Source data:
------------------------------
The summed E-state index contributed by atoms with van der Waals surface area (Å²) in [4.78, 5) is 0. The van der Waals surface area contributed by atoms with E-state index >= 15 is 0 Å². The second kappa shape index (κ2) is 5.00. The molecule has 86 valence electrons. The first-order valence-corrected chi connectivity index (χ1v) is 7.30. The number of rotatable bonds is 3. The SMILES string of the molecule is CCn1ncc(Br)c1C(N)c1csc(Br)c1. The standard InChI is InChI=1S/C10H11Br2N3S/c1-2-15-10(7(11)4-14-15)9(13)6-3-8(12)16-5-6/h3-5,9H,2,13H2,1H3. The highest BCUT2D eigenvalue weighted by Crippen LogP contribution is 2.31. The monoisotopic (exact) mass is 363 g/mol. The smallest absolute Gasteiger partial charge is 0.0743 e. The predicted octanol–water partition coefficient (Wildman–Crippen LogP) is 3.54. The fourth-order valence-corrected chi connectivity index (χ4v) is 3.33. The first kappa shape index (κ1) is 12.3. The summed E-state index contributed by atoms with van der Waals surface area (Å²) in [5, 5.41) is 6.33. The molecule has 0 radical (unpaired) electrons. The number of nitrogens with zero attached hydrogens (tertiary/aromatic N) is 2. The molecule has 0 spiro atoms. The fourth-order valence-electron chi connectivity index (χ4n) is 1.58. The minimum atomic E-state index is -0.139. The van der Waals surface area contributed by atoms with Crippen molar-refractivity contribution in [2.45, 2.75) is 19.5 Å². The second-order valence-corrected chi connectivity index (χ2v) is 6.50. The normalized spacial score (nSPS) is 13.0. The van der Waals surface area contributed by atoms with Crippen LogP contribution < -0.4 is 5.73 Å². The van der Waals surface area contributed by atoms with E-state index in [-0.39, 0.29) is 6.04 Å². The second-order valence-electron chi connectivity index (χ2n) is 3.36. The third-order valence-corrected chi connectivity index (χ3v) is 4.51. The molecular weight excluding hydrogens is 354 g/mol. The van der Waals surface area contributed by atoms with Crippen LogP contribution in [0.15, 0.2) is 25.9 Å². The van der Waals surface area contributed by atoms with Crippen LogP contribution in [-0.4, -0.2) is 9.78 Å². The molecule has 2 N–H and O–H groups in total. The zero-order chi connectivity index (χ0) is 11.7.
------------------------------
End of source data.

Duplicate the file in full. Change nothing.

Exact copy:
The summed E-state index contributed by atoms with van der Waals surface area (Å²) in [4.78, 5) is 0. The van der Waals surface area contributed by atoms with E-state index >= 15 is 0 Å². The second kappa shape index (κ2) is 5.00. The molecule has 86 valence electrons. The first-order valence-corrected chi connectivity index (χ1v) is 7.30. The number of rotatable bonds is 3. The SMILES string of the molecule is CCn1ncc(Br)c1C(N)c1csc(Br)c1. The standard InChI is InChI=1S/C10H11Br2N3S/c1-2-15-10(7(11)4-14-15)9(13)6-3-8(12)16-5-6/h3-5,9H,2,13H2,1H3. The highest BCUT2D eigenvalue weighted by Crippen LogP contribution is 2.31. The monoisotopic (exact) mass is 363 g/mol. The smallest absolute Gasteiger partial charge is 0.0743 e. The predicted octanol–water partition coefficient (Wildman–Crippen LogP) is 3.54. The fourth-order valence-corrected chi connectivity index (χ4v) is 3.33. The first kappa shape index (κ1) is 12.3. The summed E-state index contributed by atoms with van der Waals surface area (Å²) in [5, 5.41) is 6.33. The molecule has 0 radical (unpaired) electrons. The number of nitrogens with zero attached hydrogens (tertiary/aromatic N) is 2. The molecule has 0 spiro atoms. The fourth-order valence-electron chi connectivity index (χ4n) is 1.58. The minimum atomic E-state index is -0.139. The van der Waals surface area contributed by atoms with Crippen molar-refractivity contribution in [2.45, 2.75) is 19.5 Å². The second-order valence-corrected chi connectivity index (χ2v) is 6.50. The normalized spacial score (nSPS) is 13.0. The van der Waals surface area contributed by atoms with Crippen LogP contribution < -0.4 is 5.73 Å². The van der Waals surface area contributed by atoms with E-state index in [-0.39, 0.29) is 6.04 Å². The second-order valence-electron chi connectivity index (χ2n) is 3.36. The third-order valence-corrected chi connectivity index (χ3v) is 4.51. The molecular weight excluding hydrogens is 354 g/mol. The van der Waals surface area contributed by atoms with Crippen LogP contribution in [0.15, 0.2) is 25.9 Å². The van der Waals surface area contributed by atoms with Crippen LogP contribution in [-0.4, -0.2) is 9.78 Å². The molecule has 2 N–H and O–H groups in total. The zero-order chi connectivity index (χ0) is 11.7.